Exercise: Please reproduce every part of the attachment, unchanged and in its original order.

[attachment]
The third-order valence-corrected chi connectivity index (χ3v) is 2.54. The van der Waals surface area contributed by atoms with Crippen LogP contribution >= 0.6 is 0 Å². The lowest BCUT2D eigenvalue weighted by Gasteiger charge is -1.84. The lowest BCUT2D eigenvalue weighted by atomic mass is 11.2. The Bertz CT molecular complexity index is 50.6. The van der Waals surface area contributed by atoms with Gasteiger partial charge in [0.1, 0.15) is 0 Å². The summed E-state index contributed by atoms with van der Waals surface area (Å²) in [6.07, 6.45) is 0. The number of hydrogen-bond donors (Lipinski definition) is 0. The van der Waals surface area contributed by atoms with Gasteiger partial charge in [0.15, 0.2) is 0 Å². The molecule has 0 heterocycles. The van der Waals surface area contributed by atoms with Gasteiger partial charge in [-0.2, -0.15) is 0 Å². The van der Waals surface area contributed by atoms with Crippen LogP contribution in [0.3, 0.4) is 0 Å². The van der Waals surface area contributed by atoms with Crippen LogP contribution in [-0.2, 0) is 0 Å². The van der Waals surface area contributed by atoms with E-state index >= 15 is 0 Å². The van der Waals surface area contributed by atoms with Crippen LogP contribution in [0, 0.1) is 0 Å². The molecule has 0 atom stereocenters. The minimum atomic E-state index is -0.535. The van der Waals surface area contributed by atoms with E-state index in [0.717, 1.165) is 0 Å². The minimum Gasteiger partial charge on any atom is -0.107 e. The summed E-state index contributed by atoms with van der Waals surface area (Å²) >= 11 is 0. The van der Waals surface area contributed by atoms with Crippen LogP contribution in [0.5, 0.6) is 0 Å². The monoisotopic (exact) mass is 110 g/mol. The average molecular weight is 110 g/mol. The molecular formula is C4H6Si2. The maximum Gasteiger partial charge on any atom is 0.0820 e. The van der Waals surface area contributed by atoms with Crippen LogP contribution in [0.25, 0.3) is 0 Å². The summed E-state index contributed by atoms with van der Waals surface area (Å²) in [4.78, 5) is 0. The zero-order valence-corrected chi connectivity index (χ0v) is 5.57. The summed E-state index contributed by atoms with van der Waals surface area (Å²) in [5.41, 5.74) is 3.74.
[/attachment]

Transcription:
The third-order valence-corrected chi connectivity index (χ3v) is 2.54. The van der Waals surface area contributed by atoms with Crippen LogP contribution >= 0.6 is 0 Å². The lowest BCUT2D eigenvalue weighted by Gasteiger charge is -1.84. The lowest BCUT2D eigenvalue weighted by atomic mass is 11.2. The Bertz CT molecular complexity index is 50.6. The van der Waals surface area contributed by atoms with Gasteiger partial charge in [0.1, 0.15) is 0 Å². The summed E-state index contributed by atoms with van der Waals surface area (Å²) in [6.07, 6.45) is 0. The number of hydrogen-bond donors (Lipinski definition) is 0. The van der Waals surface area contributed by atoms with Gasteiger partial charge in [0.15, 0.2) is 0 Å². The molecule has 0 heterocycles. The van der Waals surface area contributed by atoms with Gasteiger partial charge in [-0.2, -0.15) is 0 Å². The van der Waals surface area contributed by atoms with Crippen LogP contribution in [0.3, 0.4) is 0 Å². The van der Waals surface area contributed by atoms with Crippen LogP contribution in [-0.2, 0) is 0 Å². The van der Waals surface area contributed by atoms with E-state index >= 15 is 0 Å². The van der Waals surface area contributed by atoms with Crippen LogP contribution in [0, 0.1) is 0 Å². The molecule has 0 atom stereocenters. The minimum atomic E-state index is -0.535. The van der Waals surface area contributed by atoms with E-state index in [0.717, 1.165) is 0 Å². The minimum Gasteiger partial charge on any atom is -0.107 e. The summed E-state index contributed by atoms with van der Waals surface area (Å²) >= 11 is 0. The van der Waals surface area contributed by atoms with Crippen LogP contribution in [0.5, 0.6) is 0 Å². The monoisotopic (exact) mass is 110 g/mol. The average molecular weight is 110 g/mol. The molecular formula is C4H6Si2. The maximum Gasteiger partial charge on any atom is 0.0820 e. The van der Waals surface area contributed by atoms with Crippen LogP contribution in [0.25, 0.3) is 0 Å². The summed E-state index contributed by atoms with van der Waals surface area (Å²) in [4.78, 5) is 0. The zero-order valence-corrected chi connectivity index (χ0v) is 5.57. The summed E-state index contributed by atoms with van der Waals surface area (Å²) in [5.41, 5.74) is 3.74.